Although sharing autism awareness should be a year long endeavor, I love having April as that extra reminder and prompt (see we need prompts too!) to really go hard on my push to help teach my school about autism. Education is key with any type of awareness. The less we know about something, the easier it is to have misconceptions, get the wrong impression, and be uneasy and uncomfortable about it. When we teach the other students and teachers at our schools about autism, everyone will feel more confident about engaging our students and making them a meaningful part of the school community. I encourage questions. I encourage discussion. Let other students ask the awkward questions. If you don’t answer them – they might mistakenly assume the wrong answer.
Classroom Autism Lessons
One of my favorite ways to share autism awareness is classroom autism discussions. It’s time consuming and yes you may have to give up your preps or lunch breaks to squeeze these in but they are SO worth it. Getting the chance to have the individualized communication with each classroom, answer questions, and directly teach is absolutely invaluable. There is an immediate change in the school culture following these lessons. If your school isn’t open to this, you can always pass out the handouts and share lesson recommendations with the classroom teacher. But there is something more impactful about the special ed teacher being the one to run the lesson. Students listen to their regular teacher all day – having someone new come in to talk to them makes it more important and meaningful.
With our younger students, we want to share basic information. Our basic message is the basic message that flows throughout all of those grades related to social skill building – Let’s all be friends. We want the students to know that our students can be their friend. They can play. They like toys. They are fun.
Story books are great tools for these grades. My favorites are:
Reading a book is a great way to start a class lesson. It opens up the topic in a nice way. I also like providing a simple and visual handout. Visuals are great for early childhood classrooms. This is the page I share from my Autism Awareness Unit.
If I’m doing a lesson in 1st or 2nd grade, I’ll have students read the facts. Then we discuss each one. Let kids ask questions. Let kids make connections with their own lives. I love when a little second grader will announce triumphantly, “I learn differently too. We are all different!”
With our older students, we can get a little more advanced with our lesson and discussion. I like to start with a pre-test that the teachers pass out a few days before my lesson. This gives me an idea of “what I’m dealing with” and I know what questions to prep for.
I usually start the discussion by clearing up any misconceptions I read on the pre-tests. Get that nasty business out of the way. Then we use a worksheet to structure our discussion. We read the fact and then discuss it and apply it to what we see with the students in our school. Giving this connections really helps students apply this knowledge to the individuals with autism they see on a daily basis. Get this worksheet here.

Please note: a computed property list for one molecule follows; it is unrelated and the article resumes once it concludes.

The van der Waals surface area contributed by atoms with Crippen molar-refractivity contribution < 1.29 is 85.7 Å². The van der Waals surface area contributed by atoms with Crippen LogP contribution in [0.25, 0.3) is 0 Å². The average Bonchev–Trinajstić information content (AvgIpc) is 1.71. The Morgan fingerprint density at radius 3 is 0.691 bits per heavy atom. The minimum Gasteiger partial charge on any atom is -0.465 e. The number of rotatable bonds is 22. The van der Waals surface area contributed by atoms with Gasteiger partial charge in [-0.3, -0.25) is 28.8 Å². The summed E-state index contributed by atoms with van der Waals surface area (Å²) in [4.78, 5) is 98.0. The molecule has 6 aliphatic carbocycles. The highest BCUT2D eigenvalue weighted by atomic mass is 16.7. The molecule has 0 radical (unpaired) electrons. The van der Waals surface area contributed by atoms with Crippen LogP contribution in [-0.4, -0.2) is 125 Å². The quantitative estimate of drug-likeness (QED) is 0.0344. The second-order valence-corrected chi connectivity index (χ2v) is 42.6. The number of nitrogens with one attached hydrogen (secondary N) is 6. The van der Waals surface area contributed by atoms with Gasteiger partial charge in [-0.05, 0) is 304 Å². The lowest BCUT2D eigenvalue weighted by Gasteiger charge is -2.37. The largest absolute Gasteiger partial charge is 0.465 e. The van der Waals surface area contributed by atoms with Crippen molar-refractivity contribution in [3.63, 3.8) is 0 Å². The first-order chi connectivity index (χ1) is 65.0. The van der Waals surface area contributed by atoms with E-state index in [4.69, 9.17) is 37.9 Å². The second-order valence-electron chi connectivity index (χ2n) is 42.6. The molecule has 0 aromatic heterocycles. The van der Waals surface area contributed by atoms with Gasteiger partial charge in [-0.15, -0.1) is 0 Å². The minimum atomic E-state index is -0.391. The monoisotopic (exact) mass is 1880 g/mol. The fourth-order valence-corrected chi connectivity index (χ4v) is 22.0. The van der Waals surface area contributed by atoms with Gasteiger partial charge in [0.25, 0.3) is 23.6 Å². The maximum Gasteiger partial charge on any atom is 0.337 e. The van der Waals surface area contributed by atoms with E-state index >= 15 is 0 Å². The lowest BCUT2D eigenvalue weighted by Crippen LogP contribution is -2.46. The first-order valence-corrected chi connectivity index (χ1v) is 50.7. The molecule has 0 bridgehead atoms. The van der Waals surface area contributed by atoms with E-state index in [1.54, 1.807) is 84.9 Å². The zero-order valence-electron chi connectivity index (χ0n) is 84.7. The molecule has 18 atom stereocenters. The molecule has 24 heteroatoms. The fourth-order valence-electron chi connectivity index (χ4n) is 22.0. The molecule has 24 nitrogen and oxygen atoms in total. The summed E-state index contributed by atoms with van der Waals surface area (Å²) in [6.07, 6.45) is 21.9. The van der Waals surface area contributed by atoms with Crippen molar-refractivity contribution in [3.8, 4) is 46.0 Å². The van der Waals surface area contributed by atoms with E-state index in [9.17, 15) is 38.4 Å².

With this age level and the older groups as well – I like to provide a lot of prompts so they can empathize and understand the obstacles our students face. Examples such as – “What would you do if you really, really had to go to the bathroom but couldn’t talk?” ” What if it sounded like your teacher was speaking Chinese?” “What if the buzz of the lights sounded like a fire alarm and you had to take a test during it?” This gets kids thinking and connecting. It’s all about making that connection!
Our older kids may already have some good knowledge about autism. But you don’t want to overly assume. It’s still a good idea to start the lesson with a quick review of the facts. I like this worksheet for my older classrooms:
Really push kids to open up during the discussion. We all know this is the”too cool for school” age so nobody may volunteer any questions or topics to discuss. Bring up the elephant in the room. Say, “hey did you guys see my chasing that student through the hallway last week? Let’s talk about that. Let’s talk about how you felt and you can deal with those situations and how that student was just having a really bad day. We all have bad days.” Again – we are going getting kids to make a connection.
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I like to read a book like Giraffes Can’t Dance. This is my springboard to talk about how we all have different abilities, or skills. I then share three ways the students can be friends like modeling saying “hi” and waiting for high five, or a verbal response; playing next to, or with a student at recess; or asking to be a buddy in gym class, or class game.
I give some modeling practice for the scenarios. Then, I ask for questions, or other ways they
have been a friend. This is for Primary K-3. Intermediate grades generate more examples and ideas.
Great suggestions! One of my fav books 🙂
This is an excellent resource. Thanks for putting it out there! We need people like you to help other children understand autism in our schools for the benefit of all children!
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Aww thank you Lisa! 🙂
good and vibrant books